This pair of small jumbos — Biltmore Ritz (left) and Gene Autry Round-up (right) — was rebuilt and converted by luthier James Burkett. The back on each was temporarily removed so he could replace original ladder bracing with a spruce X brace, spruce top bracing and maple bridge plate. He also reglued body bracing, replaced a pinless bridge with a straight rosewood bridge, repaired top cracks, replaced back binding, reglued the original celluloid pickguard, and replaced failing metal strip tuners with modern replicas. 

BEFORE — REBUILDING AND X-BRACE CONVERSION

Originally called "auditorium" because "jumbo" was applied to a larger model in its catalog, these small jumbo guitars were built by Harmony of Chicago between the late 1930s and mid-1940. Each has a 14-3/4 in. lower bout width, 25-3/8 in. scale length, 3-3/4 in. body depth and 1-11/16 in. nut width. Biltmore Ritz (left), with mahogany body, spruce top and mahogany neck, retailed for $16.50, while Gene Autry Round-up (right), with birch body, spruce top and poplar neck, cost $9.95 postpaid in Sears Roebuck's mail-order catalog.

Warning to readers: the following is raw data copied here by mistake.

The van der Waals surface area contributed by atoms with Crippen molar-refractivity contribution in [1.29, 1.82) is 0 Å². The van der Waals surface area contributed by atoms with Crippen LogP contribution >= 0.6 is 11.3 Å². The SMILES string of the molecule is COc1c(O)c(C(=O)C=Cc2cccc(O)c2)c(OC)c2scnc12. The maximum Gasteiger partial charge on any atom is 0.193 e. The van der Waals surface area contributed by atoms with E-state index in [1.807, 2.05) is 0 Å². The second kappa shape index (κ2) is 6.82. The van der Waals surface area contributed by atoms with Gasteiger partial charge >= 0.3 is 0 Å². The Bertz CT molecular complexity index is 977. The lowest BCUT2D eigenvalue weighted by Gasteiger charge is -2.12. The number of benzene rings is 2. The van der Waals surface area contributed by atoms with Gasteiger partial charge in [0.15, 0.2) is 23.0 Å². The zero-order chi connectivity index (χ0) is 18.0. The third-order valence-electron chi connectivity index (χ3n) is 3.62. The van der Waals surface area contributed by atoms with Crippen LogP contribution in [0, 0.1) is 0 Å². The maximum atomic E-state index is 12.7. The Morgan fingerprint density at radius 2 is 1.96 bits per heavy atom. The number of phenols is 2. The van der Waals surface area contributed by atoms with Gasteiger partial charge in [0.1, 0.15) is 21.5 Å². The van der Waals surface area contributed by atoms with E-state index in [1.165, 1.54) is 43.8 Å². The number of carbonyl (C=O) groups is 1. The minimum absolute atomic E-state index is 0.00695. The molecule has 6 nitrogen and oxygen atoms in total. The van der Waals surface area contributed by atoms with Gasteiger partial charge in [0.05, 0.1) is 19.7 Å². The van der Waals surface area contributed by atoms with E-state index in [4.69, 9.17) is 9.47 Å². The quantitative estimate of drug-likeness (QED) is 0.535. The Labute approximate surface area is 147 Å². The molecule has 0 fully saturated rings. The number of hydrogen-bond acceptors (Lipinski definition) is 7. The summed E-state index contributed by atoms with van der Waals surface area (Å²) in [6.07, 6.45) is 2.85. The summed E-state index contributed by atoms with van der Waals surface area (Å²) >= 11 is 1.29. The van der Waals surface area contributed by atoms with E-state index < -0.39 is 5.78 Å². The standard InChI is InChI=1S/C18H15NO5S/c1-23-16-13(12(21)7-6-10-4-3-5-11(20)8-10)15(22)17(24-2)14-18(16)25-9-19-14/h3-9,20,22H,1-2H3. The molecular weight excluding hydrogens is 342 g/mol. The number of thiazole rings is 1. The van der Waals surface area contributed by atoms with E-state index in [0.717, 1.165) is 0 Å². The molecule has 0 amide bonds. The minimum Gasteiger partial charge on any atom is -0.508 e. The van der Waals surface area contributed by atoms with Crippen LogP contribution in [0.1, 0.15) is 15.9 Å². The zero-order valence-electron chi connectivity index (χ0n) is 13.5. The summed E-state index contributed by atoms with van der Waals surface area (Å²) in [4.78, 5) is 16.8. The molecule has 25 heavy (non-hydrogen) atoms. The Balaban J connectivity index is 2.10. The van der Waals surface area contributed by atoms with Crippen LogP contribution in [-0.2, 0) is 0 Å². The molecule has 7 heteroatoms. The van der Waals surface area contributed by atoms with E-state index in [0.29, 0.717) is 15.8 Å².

Burkett's work confirms the design superiority, material integrity and sonic distinction of American guitars built in the first half of the 20th Century. Likewise, his success reflects a desire by today's musicians to use instruments based on older shapes and sounds and not bust anyone's budget.

 

"They see value in playing a converted vintage guitar," Burkett said. "There's never any negotiation on price. They are not looking at price points. They just want the sound."